7 ways to prepare for a meaningful use audit

January 28, 2015

Here are seven strategies your practice can use to make sure you meet all the requirements of the MU program should the auditors come calling, and ensure you can keep the incentive money you earned.

The best way to get ready for a meaningful use (MU) audit of your practice is to assume you will be audited and prepare accordingly.

Here are seven strategies your practice can use to make sure you meet all the requirements of the MU program should the auditors come calling, and ensure you can keep the incentive money you earned.

1: Assume you’ll be audited

The best thing a physician can do to ensure an audit goes well is assume they will be audited before they attest and prepare for it. Because some physicians are chosen for audits at random, there is no way to completely eliminate the possibility of being audited.

“However, by verifying the physician meets the specific requirements for meaningful use program participation … and keeping records of the registration/attestation processes and documentation-for at least 6 years-the physician will have a solid foundation for responding to the audit,” says Laura Kreofsky, principal of Impact Advisors, a Naperville, Ill.-based consulting firm.

2: Respond promptly

Complying with the demands of an audit means accomplishing a long list of tasks. But there are also things physicians should avoid doing. Getting angry at the auditors tops the list of Daniel Gottlieb, JD, partner in the Chicago-based law firm McDermott Will & Emery LLP.

It’s also important to respond right away after receiving an audit letter. Getting the necessary documents in order can be a time-consuming process. Auditors generally allow 14 days to respond to an audit notice.

Physicians nshould ot to engage the auditors on their own, outside of the document exchange. Often, physicians mistakenly believe that information presented during an offline exchange with the auditors satisfied a particular request; then they get penalized for failing to send the required documentation.

Many also make the mistake of responding to certain document requests with only a statement, according to Gottlieb.

3: Take charge

Many small practices leave the legwork of meaningful use to practice managers. While it is good to have some level of trust in the practice manager or whomever is in charge of the legwork, it’s always smart for physicians to verify for themselves that the work is being done and not simply assume.

NEXT PAGE: Avoiding discrepancies and EHR certification

 

4: Avoid discrepancies

The auditors are looking for discrepancies between what was submitted during the attestation process and what was actually done.

Every physician who is audited must produce the same documents, which fall into these three categories:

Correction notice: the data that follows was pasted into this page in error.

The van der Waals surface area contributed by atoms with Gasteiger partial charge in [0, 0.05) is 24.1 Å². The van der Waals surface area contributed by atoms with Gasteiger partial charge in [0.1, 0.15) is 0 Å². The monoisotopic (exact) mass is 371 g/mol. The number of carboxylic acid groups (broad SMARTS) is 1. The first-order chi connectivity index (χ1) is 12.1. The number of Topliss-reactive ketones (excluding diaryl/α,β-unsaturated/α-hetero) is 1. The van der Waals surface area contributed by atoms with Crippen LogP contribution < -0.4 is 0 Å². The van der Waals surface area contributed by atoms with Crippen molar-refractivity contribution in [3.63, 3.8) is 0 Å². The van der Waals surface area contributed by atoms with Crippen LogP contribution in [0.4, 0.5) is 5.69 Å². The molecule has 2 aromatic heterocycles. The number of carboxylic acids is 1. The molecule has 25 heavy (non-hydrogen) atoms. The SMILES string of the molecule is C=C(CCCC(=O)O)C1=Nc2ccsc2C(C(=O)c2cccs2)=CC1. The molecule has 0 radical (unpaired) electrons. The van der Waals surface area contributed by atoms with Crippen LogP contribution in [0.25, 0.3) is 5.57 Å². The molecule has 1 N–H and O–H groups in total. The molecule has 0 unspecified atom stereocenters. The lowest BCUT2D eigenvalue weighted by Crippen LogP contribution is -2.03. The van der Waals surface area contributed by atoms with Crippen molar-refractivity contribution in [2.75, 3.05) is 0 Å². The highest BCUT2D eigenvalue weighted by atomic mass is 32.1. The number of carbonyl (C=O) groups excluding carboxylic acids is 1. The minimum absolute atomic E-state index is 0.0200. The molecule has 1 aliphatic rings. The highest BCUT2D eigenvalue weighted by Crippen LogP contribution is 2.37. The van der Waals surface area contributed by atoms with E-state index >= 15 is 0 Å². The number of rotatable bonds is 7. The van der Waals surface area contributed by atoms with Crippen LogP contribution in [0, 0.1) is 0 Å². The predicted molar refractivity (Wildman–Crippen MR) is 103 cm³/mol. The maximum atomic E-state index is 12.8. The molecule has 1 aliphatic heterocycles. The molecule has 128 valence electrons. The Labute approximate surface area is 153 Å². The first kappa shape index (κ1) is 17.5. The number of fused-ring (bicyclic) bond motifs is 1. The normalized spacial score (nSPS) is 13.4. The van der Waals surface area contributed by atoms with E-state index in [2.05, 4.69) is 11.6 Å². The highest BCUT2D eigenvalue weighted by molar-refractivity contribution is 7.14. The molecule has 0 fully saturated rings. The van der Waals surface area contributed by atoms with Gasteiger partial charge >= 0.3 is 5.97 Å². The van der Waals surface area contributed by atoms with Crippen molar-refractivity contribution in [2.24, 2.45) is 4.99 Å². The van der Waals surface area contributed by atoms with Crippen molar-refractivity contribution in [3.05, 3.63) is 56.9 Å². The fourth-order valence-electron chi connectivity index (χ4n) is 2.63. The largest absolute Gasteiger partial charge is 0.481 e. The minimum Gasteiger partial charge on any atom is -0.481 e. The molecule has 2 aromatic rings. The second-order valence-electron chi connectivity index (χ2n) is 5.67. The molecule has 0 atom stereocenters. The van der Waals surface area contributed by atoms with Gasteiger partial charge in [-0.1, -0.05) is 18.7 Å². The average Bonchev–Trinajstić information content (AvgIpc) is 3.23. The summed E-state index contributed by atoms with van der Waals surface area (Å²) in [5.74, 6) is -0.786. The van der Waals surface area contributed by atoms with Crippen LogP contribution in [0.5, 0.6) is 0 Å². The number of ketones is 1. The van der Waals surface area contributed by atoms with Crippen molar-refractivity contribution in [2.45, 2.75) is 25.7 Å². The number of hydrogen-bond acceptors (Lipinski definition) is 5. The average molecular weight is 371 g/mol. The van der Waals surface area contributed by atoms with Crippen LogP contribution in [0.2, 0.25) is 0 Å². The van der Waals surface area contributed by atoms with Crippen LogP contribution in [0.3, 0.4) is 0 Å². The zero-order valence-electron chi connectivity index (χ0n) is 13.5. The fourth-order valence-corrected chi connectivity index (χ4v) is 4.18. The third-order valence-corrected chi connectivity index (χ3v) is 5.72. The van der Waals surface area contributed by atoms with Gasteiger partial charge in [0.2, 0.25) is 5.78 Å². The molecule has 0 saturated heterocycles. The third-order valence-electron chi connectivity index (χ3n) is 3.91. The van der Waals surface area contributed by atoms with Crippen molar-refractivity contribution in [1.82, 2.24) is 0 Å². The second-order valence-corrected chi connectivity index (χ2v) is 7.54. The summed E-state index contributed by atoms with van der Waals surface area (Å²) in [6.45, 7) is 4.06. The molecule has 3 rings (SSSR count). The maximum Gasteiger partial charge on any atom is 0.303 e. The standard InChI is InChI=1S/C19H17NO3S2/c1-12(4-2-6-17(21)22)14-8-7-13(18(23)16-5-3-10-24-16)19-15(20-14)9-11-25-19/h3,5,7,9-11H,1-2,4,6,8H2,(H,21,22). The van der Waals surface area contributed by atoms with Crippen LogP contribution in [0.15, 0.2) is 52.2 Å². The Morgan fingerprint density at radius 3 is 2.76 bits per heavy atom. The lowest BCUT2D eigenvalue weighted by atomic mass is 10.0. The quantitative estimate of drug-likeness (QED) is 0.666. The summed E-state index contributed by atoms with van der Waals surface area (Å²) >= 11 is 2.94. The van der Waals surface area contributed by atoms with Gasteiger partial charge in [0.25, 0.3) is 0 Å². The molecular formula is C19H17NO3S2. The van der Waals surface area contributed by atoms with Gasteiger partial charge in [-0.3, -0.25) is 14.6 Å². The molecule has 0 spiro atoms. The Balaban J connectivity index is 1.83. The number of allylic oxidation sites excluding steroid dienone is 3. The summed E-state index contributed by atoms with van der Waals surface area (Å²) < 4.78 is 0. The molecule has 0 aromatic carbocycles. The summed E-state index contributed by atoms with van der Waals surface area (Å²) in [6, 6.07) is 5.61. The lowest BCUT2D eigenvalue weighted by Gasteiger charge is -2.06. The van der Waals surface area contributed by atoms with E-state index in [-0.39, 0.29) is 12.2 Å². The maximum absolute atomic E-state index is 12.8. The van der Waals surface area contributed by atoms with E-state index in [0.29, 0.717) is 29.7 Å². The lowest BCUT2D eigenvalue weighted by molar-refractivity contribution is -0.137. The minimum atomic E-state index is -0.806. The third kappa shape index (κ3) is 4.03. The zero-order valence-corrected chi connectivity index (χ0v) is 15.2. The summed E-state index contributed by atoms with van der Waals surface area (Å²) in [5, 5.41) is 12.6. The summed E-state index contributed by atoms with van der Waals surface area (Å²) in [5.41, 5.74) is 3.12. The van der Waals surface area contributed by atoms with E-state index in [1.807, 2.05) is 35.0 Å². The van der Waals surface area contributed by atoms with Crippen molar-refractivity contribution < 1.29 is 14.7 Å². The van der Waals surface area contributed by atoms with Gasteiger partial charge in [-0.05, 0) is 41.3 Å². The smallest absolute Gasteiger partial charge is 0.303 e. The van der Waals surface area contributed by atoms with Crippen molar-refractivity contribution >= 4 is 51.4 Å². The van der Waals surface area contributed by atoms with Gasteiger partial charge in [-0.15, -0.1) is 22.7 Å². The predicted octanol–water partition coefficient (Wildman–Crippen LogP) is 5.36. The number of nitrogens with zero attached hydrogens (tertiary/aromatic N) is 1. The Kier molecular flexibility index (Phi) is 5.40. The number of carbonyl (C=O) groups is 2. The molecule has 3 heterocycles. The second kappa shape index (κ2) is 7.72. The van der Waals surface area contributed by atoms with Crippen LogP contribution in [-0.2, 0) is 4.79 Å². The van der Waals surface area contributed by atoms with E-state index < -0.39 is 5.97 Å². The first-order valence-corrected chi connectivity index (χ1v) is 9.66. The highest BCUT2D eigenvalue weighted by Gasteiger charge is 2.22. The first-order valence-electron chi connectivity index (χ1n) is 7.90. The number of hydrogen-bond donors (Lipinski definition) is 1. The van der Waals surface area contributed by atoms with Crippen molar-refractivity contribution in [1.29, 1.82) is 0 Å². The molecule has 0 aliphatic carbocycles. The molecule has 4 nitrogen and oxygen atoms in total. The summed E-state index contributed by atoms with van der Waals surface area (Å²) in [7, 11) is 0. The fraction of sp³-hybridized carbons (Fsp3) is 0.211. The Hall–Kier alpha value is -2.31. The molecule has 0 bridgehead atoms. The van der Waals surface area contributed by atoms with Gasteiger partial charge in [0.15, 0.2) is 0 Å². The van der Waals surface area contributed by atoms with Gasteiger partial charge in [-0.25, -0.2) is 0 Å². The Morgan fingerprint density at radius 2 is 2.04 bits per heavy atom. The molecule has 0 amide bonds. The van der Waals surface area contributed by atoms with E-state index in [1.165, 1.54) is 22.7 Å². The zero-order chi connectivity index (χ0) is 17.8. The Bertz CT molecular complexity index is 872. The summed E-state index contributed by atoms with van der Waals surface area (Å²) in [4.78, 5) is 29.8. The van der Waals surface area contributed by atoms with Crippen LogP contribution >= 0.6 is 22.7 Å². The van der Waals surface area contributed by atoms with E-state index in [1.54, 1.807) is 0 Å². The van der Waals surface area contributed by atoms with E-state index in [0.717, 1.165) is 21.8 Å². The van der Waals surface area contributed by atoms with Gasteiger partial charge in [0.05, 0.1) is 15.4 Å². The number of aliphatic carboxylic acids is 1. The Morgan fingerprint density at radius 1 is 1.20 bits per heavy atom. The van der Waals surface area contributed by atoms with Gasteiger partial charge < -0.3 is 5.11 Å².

• Proof that the EHR system used to meet meaningful use requirements is certified.

  • Documentation that quality measure, core, and menu objective data were accurate.

  • Proof a security risk assessment was conducted and a corrective action plan has been drafted.

5: Ensure EHR certification

To satisfy the certification requirements, physicians will need documentation from their vendors confirming the version of the EHR system they are using.

Some vendors may have older versions of their EHRs that are not certified. A list of certified EHR products is kept on the Office of the National Coordinator’s website. Physicians should monitor any upgrades to their systems to ensure that changes don’t affect the certification status.

NEXT PAGE: Documentation and security risk analysis

 

6: Documentation is key

Objectives requiring the generation of reports that include numerators and denominators must include supporting documentation showing the denominator is accurate and a report showing the numerator met the required threshold. Cross referencing with practice management system patient population data may be necessary to show the denominator is accurate.

The yes/no objectives relate to functionality that is turned on during the duration of the reporting period. Doctors can accomplish this by printing dated screen shots from their EHRs showing the function was turned on during the reporting period.

Because eligible professionals only need to show that certain functions were turned on, not actually used, It’s important to check multiple times throughout the reporting period that those functions are, in fact, turned on. He had a hospital client that had to return its incentive bonus when an audit revealed someone in the information technology department had turned a certain function off by accident. Because it was a function that was not used, it went unnoticed.

7: Complete a Security Risk Assessment

Experts agree the security risk assessment is one of the requirements that trip up many physicians.

A risk analysis is something all physician practices should have had in place since 2005, when the Health Insurance Portability and Accountability Act (HIPAA) Security Rule went into effect. Yet it’s a concept many are still not familiar with.

Neglecting the risk assessment can not only place physicians at risk of paying back incentive money, but they also risk a penalty from the U.S. Department of Health and Human Service’s Office for Civil Rights for not being in compliance with HIPAA.

The risk assessment is one of the most difficult requirements for physicians to understand and to comply with because it is an ever-evolving document.

Each time a change is made in the practice, or new technology is adopted, the risk assessment must specifically address it. He has seen auditors rule that a risk assessment is invalid because it did not specifically name the brand of EHR being used.

Editor's note: This article is a condensed version of a previously published cover story.